Ixchel, on the other hand, argued that the Court should not apply a reasonableness standard but rather to extend the Court’s 2008 Edwards decision “and hold that any contract in restraint of trade is per se void.” The California Supreme Court recognized that reading section 16600 “in isolation” might support such an argument. However, the Supreme Court cautioned that when considering statutes, the Court was required to analyze the statute by considering “the statutory framework as a whole in order to determine its scope and purpose.” In doing so, the Supreme Court recognized that “section 16600 is best read not to render void per se all contractual restraints on business dealings, but rather to subject such restraints to a rule of reason.”
The Court turned its attention to the history of section 16600 recognizing that its predecessor, Civil Code section 1673, had been enacted in 1872 “against the back drop of well-established common law prohibitions against restraints of trade.” In fact, section 16600’s predecessor should be considered in connection with another antitrust statute, California’s Cartwright Act, which the Court had previously “construed to permit reasonable restraints of trade.” Thus, the Court believed that it would be consistent to apply a reasonableness standard in considering business contracts under section 16600 similar to agreements that could raise antitrust issues under the Cartwright Act.
The Court also looked at the legislative history to section 16600 and its predecessor, Civil Code section 1673. In enacting section 1673 in 1872, the legislature “did not go so far as to say that Civil Code former section 1673 categorically replaced the common law standard of reasonableness with a per se [invalid] rule.”
In addition, the Court recognized that during the next half century, it had never invoked a per se invalidity rule on contractual restraints on business operations and commercial dealings. Rather, throughout this time, the Court had “generally declared agreements in this context valid if the restraints they imposed were reasonable.” In those cases where the Court invalidated a contractual provision that restricted trade, it did so after conducting a reasonableness inquiry and finding the contracts “to be invalid when their purpose was to restrain trade by creating a monopoly, restricting supply, or fixing prices.”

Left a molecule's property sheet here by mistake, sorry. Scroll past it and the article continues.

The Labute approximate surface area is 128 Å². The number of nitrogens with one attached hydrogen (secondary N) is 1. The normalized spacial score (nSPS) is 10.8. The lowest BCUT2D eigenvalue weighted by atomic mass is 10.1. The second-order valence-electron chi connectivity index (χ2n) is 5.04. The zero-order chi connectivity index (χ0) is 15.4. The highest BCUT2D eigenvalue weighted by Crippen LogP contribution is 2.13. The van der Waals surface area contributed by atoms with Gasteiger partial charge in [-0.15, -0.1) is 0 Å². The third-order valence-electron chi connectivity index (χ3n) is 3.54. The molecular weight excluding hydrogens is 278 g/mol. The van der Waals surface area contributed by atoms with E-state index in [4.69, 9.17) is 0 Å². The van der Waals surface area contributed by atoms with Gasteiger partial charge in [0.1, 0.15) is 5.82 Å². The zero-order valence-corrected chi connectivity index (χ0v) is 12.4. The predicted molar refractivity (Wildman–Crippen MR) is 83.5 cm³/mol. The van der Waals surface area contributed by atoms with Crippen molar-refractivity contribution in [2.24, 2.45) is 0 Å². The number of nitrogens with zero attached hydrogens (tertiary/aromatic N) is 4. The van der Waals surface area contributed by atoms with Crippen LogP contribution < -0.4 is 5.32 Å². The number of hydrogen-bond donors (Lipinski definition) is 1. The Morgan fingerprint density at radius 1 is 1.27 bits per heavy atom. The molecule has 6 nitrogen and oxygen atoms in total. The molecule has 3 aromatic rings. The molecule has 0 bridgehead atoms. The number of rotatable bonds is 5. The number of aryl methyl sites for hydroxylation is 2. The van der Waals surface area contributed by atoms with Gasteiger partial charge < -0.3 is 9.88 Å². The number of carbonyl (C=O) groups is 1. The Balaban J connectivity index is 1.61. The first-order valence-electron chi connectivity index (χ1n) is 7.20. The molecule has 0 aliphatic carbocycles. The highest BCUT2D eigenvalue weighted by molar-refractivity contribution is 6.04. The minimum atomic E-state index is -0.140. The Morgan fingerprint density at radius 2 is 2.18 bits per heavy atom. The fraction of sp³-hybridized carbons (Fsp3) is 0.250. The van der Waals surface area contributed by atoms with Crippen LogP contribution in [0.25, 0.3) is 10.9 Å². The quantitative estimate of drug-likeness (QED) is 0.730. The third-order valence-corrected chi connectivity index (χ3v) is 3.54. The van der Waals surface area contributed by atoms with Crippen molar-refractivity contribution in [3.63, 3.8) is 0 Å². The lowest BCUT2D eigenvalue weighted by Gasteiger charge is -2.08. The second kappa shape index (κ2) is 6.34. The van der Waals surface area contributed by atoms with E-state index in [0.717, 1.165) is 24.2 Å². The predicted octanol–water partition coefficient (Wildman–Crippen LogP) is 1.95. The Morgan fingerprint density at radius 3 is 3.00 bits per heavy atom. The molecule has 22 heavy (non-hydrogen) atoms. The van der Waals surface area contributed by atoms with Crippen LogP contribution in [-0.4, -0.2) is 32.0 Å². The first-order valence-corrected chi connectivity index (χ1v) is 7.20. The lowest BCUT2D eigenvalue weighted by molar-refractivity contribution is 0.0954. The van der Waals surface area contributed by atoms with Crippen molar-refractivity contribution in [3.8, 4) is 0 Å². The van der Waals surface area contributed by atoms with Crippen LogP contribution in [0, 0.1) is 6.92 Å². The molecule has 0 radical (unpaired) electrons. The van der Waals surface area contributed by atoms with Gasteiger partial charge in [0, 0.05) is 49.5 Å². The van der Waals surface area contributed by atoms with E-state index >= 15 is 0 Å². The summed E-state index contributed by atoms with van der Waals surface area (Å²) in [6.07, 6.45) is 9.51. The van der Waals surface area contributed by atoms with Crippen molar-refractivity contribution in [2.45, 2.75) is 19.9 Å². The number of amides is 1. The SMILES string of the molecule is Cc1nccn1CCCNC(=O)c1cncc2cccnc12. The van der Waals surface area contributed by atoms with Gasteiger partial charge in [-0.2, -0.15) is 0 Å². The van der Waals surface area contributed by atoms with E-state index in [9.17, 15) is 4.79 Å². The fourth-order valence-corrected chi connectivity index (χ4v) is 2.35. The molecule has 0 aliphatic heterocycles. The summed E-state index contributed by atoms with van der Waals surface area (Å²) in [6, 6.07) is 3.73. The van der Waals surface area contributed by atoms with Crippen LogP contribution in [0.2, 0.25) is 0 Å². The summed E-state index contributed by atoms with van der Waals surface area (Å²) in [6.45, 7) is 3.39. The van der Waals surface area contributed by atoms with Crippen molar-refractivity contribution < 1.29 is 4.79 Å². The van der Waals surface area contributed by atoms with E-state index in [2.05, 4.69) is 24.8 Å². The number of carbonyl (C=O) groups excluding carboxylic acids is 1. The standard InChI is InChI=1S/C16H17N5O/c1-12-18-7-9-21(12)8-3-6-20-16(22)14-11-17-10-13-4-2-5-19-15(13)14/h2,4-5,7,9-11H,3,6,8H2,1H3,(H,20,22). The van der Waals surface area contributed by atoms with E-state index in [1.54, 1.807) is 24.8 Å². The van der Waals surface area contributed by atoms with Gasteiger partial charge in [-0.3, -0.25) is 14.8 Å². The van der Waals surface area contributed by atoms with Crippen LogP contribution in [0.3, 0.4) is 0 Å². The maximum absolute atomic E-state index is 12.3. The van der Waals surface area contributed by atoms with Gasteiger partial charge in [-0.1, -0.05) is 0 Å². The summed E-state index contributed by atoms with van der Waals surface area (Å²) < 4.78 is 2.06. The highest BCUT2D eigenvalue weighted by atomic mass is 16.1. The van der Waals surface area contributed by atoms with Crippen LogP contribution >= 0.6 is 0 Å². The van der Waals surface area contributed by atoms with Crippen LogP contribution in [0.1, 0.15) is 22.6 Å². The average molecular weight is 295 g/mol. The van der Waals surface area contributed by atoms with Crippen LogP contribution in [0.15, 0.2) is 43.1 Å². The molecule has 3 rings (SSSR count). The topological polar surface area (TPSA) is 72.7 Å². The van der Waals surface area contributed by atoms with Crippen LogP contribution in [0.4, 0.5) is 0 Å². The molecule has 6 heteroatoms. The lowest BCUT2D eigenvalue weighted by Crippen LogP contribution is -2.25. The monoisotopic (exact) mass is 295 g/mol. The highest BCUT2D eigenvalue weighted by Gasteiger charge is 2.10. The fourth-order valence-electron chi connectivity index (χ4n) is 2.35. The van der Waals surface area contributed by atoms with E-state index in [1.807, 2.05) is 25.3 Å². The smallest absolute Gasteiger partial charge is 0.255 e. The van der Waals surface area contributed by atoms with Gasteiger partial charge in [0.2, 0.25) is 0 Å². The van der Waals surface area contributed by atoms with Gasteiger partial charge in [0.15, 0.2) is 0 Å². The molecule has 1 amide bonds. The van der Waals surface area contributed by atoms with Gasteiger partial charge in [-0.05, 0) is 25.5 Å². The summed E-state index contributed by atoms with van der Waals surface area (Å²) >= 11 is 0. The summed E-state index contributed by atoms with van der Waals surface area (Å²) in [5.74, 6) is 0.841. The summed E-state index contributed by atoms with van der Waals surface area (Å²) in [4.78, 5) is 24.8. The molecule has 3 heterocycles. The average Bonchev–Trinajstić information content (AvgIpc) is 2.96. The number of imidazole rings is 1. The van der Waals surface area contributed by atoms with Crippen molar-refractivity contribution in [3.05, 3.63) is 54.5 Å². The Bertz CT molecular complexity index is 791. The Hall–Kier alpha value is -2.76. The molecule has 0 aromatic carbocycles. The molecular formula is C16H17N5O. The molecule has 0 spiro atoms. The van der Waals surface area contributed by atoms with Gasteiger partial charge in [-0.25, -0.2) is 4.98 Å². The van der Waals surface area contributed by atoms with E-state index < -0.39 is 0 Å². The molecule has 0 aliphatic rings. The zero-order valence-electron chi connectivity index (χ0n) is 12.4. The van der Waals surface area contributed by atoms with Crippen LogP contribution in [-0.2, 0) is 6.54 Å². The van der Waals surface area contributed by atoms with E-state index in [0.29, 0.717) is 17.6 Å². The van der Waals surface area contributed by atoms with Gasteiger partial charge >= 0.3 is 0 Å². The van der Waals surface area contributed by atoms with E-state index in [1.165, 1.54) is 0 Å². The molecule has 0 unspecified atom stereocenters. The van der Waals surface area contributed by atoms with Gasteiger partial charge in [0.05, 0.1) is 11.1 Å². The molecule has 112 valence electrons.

The Court noted that although it had gradually evolved to evaluate contractual restraints in business contracts under a reasonableness standard, it had “often interpreted the statute more strictly when it came to agreements not to compete after the termination of employment or the sale of interest in a business.” This line of cases culminated with the Court’s 2008 decision in Edwards. In declining Ixchel’s invitation to extend Edwards beyond the employment context to commercial contracts, the Court reasoned, “it is axiomatic that language in a judicial opinion is to be understood in accordance with the facts and issues before the Court” in a particular case. Furthermore, the Court’s rationale in Edwards was focused largely on issues relating to employee mobility and competition in the marketplace. Thus, the California Supreme Court concluded that its holdings in Edwards and prior employment-specific cases should not be extended to similar restrictions in commercial dealings.
The California Supreme Court was also aware that if it adopted Ixchel’s argument, this could have severe consequences and require it “to invalidate all contracts that limit the freedom to engage in commercial dealing.” The Court noted that businesses often engage in legitimate partnerships and exclusive dealing arrangements or franchise arrangements “which limit the parties’ freedom to engage in commerce with third parties.” These types of arrangements allow businesses to maximize their complimentary capabilities; ensure stability and supply/demand; and protect R&D and marketing efforts from being exploited by their contractual partners. The Court recognized that such arrangements “can have pro-competitive effects” by allowing for “long term planning, giving protection against price fluctuations and offer predictable marketplaces.” Faced with the potential consequences of adopting Ixchel’s reasoning, the California Supreme Court concluded, “We decline to construe section 16600 to call such arrangements into question simply because they restrain trade in some way.”
Thus, under California law, non-compete provisions in an employment contract/context will continue to be struck down unless they fall within one of the statutory exceptions to section 16600 such as the protection of the value of goodwill in connection with the sale of a business interest. However, restrictive covenants in commercial contracts, such as exclusive distributorship or franchise agreements, will be enforced provided they pass the rule of reasonableness.